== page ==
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The tri-weekly news. (Winnsboro, S.C.) 1865-1876, December 25, 1866, Image 2

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Tuesduy Morning, December $6, 1866.
Q- Owing to the removal of our
office, which will consume two or three
days, and the usual Christmas holli
days allowed printers, there will be no
paper issued from this office until next
To Our Subsoribers.
In consequence of the move we will
make next week, as well as of the
privileges accorded to every one to
enjoy a Christmas, our subscribers to
the hIERALD will receive the NEws
May all our subscribers enjoy
Death of Bishop Elliott.
We regret to announce says the
Charleston Mercury that Bishop Ste
phen Elliott, of Georgia, died sudden
ly at 9 o'clock last night, at his home
in Savannah, Ills health had been ap
parently good, and the cause of his
death is said to have been an organic
affection of the heart. Bishop Elliott
was a pure Christian, a polished gen
tleman, and an eloquent speaker.
Devoted to the cause of his church,
his only aim in life was to teach those
of whon: he had spiritual charge, that
Christian faith and Christian virtue of
which his own career was so bright
and exalted an example.
The following cheerful view of our
situation is fromi a letter of the well
informed correspondent of the Charles
ton Courier:
It is remarkable, however, that
soei members of the Administration
cherish and freely expressed hopeful
views of the result of this madness of
radicalism. Mr. Seward has, within
a few days strongly declared his be
lief that all the r"idical measures
would fail, and the President's policy
would he triumphant. The Attorney
General, Mr. Stanbury says that An
drew Johnson, at the end of his ad
ministration will be the most popular
man in America ; the events will jus
t ifv, and sustain his policy, and that
the American people, disgusted with
Radical misrule, will overthrow the
Radical party.
Forney on the Recent Decision of the
Supreme Court.
Forney is appalled by the decision
of the United States Supreme Court,
declaring military commissions illegal,
and vents himself as follows :
We refrain from any detailed criti
cism of this momentous decision until
it shall have been published in full.
We cannot, however, avoid saying now,
that in its scope as reported, it can
searcely fail to shook the sensibilties
and provoke the severe rebuke of loy
rl men everywhere. The exultation
of the rebel Intelliencer over it will
awaken a jubilant echo throughout
rebeldon, and the hearts of traitors
will be glad by the announcement
that treason, vanquished upon the
h)attle-fieldh and hunted from every
other retreat, has at last found a se'
cure shelter in the bosom of the Su
premec Court.
The military commission, thus de
noun ced as a usurpation, hias existed as
a legitimate instrumentality in the
hands of the wvar-making power from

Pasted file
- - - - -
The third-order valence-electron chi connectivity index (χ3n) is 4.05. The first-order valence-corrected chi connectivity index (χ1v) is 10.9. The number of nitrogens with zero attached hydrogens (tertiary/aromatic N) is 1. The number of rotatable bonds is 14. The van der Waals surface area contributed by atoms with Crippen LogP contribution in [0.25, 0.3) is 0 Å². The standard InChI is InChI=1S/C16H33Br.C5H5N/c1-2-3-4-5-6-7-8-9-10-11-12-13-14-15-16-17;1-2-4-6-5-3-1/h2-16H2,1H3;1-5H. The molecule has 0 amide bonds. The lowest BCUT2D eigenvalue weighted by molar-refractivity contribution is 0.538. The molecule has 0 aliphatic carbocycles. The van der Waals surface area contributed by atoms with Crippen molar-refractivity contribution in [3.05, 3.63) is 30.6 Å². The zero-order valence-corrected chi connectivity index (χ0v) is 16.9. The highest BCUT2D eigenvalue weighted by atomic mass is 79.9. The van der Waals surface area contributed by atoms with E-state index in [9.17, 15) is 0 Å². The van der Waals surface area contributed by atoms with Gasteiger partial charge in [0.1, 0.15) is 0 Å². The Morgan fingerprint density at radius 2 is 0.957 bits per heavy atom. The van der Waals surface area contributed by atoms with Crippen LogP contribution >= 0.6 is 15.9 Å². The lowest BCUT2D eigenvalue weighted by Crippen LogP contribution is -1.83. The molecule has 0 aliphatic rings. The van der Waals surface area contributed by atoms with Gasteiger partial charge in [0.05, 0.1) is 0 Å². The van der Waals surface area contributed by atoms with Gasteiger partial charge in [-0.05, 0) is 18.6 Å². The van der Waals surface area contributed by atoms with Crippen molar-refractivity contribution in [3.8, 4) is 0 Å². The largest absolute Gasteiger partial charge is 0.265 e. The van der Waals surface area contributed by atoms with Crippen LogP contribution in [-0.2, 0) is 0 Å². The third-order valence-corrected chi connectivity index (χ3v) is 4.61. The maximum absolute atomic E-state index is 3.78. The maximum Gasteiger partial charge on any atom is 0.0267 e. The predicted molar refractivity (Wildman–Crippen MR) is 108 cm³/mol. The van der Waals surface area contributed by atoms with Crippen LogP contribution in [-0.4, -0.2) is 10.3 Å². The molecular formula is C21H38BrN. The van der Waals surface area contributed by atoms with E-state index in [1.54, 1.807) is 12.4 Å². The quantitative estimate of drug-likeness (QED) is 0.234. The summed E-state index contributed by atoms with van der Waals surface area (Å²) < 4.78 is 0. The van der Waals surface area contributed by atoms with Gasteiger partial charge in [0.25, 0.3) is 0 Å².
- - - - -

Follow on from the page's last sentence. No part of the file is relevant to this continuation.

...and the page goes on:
the foundation of the Government ; it
has again and again been reeognized
by Congress and patriota of the nation,
and has been constantly employed by
all our most illustrious Generals as a
potent agency for the suppression of
the rebellion. President Lincoln,
himself an able lawyer, and, as a
Chief Magistrate, most careful of hu
snan life, confirmed and executed the
death sentences of this tribunal in
numberless esises. Yet we are now
told that all this array of learning and
patriotism, and experience and loyal
ty, which has given unhesitating sup
port to the milltory commnission, is to
he held for naught in the presence of
*single voice of the Supreme Court.
The bravest, and truest and wisest
men of the land, who have used this
tribunal in defenee of the national life,
erg thus branded as felons, and we
are now told that the real crimtinals of
war were not the traitors, spies, guer
rillas and assassins tried, but theo pa
triote who tried them. This extraor
dinary decision will doubtless receive
the serious attention of Congress at an
nearly day.
Legislature of South Carolina.
The Senate met at 11 a. m.
Reports of various committees wore
submitted and discussed.
The bill relative to the encourage.
ment of European immigration was
read a third time, and its title chang
ed to an Act.
The following gentlemen were
elected Regents of the Lunatic Asy
lum : M. Laborde. Thos. B. Clarkson,
A. Crawford, W. H. Scarborough, C.
P. Pelham, J- L. Reynolds, W. H.
Talley, Wm. Wallace and W. K.
The House met at 10 a. m.
A bill to appoint for the appoint
ment of additional magistrates, for the
Districts of Orangeburg, Colleton,
Richland, Sumter, Lexington, Claren
don and Edgefleld ; was read the
third time, and the title changed to
an Act.
A bill to alter and amend the first
section of the third article of the Con
stitution of this State, was read the
third time, and the title changed to
an Act.
A bill to establish the bank of the